The path leader of the Orchestration path, Jeronimo Castrillon, is one of the four organizers of the Dagstuhl Seminar: "Wildly Heterogeneous Post-CMOS Technologies Meet Software", February 5–10, 2017. The aim of this seminar is to bring together computer scientists with experts in emerging technologies and researchers working interdisciplinarily across the fields, to foster a mutual understanding about the challenges and opportunities of advancing computing beyond current CMOS technology.

Invited Talk of Tal Ben-Nun in cfaed Seminar Series

Memory Access Patterns: The Missing Piece of the GPU Programming Puzzle

Published on in ORCHESTRATION (PATH ACTIVITIES)

In April, 2016 the Orchestration Path invited Tal Ben-Nun from Hebrew University of Jerusalem as a visior. In his talk he reported on his recent and ongoing work on memory access patterns [1].

Abstract: GPUs play an increasingly important role in high-performance computing, accelerating applications ranging from machine learning and computer vision to quantitative finance. In spite of their popularity, GPU programming remains a challenging task. Manual management of the multi-level memory hierarchy, inter-device synchronization, and various development constraints often generate lengthy, error-prone, and architecture-specific code. Therefore, it is imperative to develop new programming paradigms for efficient utilization of GPU and multi- GPU systems, without sacrificing code simplicity and portability. The talk presents Memory-Oriented Programming (MOP) - a data-centric programming model organized around memory access patterns. MOP categorizes parallel algorithms by their input and output parameters, where each parameter is characterized by a single pattern. Using these patterns, which cover most existing GPU applications, we show that it is possible to write short and intelligible code that attains high performance on a variety of GPU architectures and multi-GPU nodes. Furthermore, we demonstrate that the model can be used to increase the resilience of multi- GPU nodes by providing transparent failure protection mechanisms. We show that the resulting code is on par, and in some cases outperforms, existing manually optimized production-grade libraries, exhibiting near-linear speedup on a single node with multiple GPUs. Performance is measured on fundamental computational operations, as well as real-world applications in deep learning and non-negative matrix factorization.

[1] Tal Ben-Nun, Ely Levy, Amnon Barak, and Eri Rubin. 2015. Memory access patterns: the missing piece of the multi-GPU puzzle. In Proceedings of the International Conference for High Performance Computing, Networking, Storage and Analysis (SC '15). ACM, New York, NY, USA, , Article 19 , 12 pages. DOI=http://dx.doi.org/10.1145/2807591.2807611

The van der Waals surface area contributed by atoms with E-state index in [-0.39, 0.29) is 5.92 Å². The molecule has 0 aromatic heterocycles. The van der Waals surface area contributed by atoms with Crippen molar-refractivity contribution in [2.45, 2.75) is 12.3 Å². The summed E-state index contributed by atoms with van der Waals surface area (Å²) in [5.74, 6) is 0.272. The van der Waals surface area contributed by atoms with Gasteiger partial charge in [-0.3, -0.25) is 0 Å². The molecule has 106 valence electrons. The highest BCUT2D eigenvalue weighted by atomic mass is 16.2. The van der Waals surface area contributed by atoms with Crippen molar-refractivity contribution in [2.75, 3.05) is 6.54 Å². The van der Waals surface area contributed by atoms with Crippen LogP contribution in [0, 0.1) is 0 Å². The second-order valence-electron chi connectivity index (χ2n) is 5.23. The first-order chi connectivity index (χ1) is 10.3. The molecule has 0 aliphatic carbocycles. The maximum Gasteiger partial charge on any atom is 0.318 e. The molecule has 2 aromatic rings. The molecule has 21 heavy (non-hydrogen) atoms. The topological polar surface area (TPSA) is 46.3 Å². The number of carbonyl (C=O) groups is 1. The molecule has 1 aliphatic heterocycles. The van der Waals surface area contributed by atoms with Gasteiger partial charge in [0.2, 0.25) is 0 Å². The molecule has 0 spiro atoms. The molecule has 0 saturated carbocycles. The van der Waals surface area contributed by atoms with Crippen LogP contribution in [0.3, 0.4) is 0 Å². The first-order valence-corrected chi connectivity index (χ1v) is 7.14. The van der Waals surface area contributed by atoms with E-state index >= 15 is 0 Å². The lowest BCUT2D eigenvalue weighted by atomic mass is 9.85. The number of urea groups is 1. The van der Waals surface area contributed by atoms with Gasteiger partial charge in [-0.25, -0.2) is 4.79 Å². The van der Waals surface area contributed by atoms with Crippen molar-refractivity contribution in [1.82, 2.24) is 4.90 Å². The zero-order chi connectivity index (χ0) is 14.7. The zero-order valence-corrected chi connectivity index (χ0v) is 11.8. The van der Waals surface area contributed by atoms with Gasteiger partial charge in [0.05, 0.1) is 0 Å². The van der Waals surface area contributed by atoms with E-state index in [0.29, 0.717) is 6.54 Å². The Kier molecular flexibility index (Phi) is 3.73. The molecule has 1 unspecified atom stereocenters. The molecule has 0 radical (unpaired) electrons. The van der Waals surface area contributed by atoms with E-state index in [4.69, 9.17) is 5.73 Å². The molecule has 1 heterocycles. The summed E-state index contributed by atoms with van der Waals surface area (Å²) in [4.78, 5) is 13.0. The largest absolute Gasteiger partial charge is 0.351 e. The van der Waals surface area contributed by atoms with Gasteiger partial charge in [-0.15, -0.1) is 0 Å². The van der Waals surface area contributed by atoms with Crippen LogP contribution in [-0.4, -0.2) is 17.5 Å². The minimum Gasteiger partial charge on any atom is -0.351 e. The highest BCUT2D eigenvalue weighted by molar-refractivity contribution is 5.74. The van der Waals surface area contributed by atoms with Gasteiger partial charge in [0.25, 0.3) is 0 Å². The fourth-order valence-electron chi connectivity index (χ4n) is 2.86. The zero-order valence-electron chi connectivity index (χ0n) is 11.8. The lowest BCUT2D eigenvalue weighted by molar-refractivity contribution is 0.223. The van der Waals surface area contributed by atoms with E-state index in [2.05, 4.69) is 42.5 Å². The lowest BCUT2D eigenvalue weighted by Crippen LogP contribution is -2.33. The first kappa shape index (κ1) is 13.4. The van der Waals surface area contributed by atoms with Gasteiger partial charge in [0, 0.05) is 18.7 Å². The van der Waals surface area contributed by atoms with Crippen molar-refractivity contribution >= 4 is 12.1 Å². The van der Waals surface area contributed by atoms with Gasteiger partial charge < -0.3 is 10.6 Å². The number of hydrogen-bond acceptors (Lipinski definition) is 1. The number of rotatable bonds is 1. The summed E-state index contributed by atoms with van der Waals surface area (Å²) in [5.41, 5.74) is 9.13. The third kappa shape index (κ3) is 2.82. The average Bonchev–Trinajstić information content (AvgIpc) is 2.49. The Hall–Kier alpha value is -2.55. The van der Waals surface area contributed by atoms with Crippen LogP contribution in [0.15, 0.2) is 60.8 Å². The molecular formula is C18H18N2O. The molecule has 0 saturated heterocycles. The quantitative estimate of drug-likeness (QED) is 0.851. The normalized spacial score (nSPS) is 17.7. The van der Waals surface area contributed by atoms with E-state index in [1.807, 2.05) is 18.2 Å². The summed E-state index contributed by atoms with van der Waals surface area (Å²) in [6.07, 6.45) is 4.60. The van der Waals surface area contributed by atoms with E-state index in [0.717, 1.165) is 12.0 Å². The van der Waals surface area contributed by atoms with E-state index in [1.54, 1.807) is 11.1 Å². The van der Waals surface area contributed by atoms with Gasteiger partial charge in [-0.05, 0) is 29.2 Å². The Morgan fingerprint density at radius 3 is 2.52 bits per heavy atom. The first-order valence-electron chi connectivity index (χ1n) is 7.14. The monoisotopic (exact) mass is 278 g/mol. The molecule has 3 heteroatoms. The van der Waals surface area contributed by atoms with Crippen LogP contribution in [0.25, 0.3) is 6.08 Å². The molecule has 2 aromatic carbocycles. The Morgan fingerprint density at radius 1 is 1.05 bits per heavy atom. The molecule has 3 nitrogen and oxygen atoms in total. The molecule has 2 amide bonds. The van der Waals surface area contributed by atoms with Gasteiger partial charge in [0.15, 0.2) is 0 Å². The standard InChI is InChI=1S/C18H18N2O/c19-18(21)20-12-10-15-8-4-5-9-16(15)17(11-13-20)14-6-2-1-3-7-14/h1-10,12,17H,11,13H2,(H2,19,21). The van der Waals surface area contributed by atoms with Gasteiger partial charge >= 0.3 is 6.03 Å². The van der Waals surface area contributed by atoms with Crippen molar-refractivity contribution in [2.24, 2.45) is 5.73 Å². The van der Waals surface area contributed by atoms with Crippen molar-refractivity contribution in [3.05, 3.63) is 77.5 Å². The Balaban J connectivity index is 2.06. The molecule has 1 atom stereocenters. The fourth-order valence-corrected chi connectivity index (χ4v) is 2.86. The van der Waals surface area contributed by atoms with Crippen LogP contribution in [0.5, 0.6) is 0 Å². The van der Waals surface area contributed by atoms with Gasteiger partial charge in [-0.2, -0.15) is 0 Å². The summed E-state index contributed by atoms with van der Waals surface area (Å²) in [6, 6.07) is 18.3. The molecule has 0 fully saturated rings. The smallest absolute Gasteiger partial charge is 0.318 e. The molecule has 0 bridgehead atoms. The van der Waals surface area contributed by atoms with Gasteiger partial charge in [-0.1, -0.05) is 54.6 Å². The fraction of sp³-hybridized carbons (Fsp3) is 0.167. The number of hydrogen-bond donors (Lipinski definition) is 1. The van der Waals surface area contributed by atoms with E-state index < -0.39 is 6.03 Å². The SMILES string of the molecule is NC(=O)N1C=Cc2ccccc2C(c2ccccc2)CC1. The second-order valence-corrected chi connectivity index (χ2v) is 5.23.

Project kickoff: Compilers for Computational Fluid Dynamics

Published on in ORCHESTRATION (PATH ACTIVITIES)

The project "A compiler approach for optimizing matrix operations in spectral-element methods" was kicked off with members from the Chair for Compiler Construction and the Professur für Strömungsmechanik. The project connects two layers of the Orchestration Stack, namely, algorithms and compilers. This is a so-called seed grant to start exploring languages and optimizations for spectral methods. We expect this activity to lead to a continued collaboration between the chairs.

Workshop on Attribute Grammars

Published on in ORCHESTRATION (PATH ACTIVITIES)

A workshop on attribute grammars was organized by Prof. Uwe Aßmann -- Chair of Software Technology at the TU Dresden, and Prof. Wolf Zimmermann - Chair of Software Engineering and Programming Languages at the Martin Luther University Halle-Wittenberg and took place on February 2nd, 2016.

The talks included various topics, such as possible application areas of attribute grammars, engineering and optimizing domain specific languages and runtime models. The used attribute grammar formalisms ranged from Ordered Attribute Grammars to Rewritable Reference Attribute Grammars.

A lively discussion of similarities, differences and overlaps followed the nine talks. For instance, both groups use attribute grammars to generate sets of linear equations to solve various, domain-specific problems.

Another workshop to follow up on the lively discussion and to intensify the exchange of the groups is expected to take place in May 2016.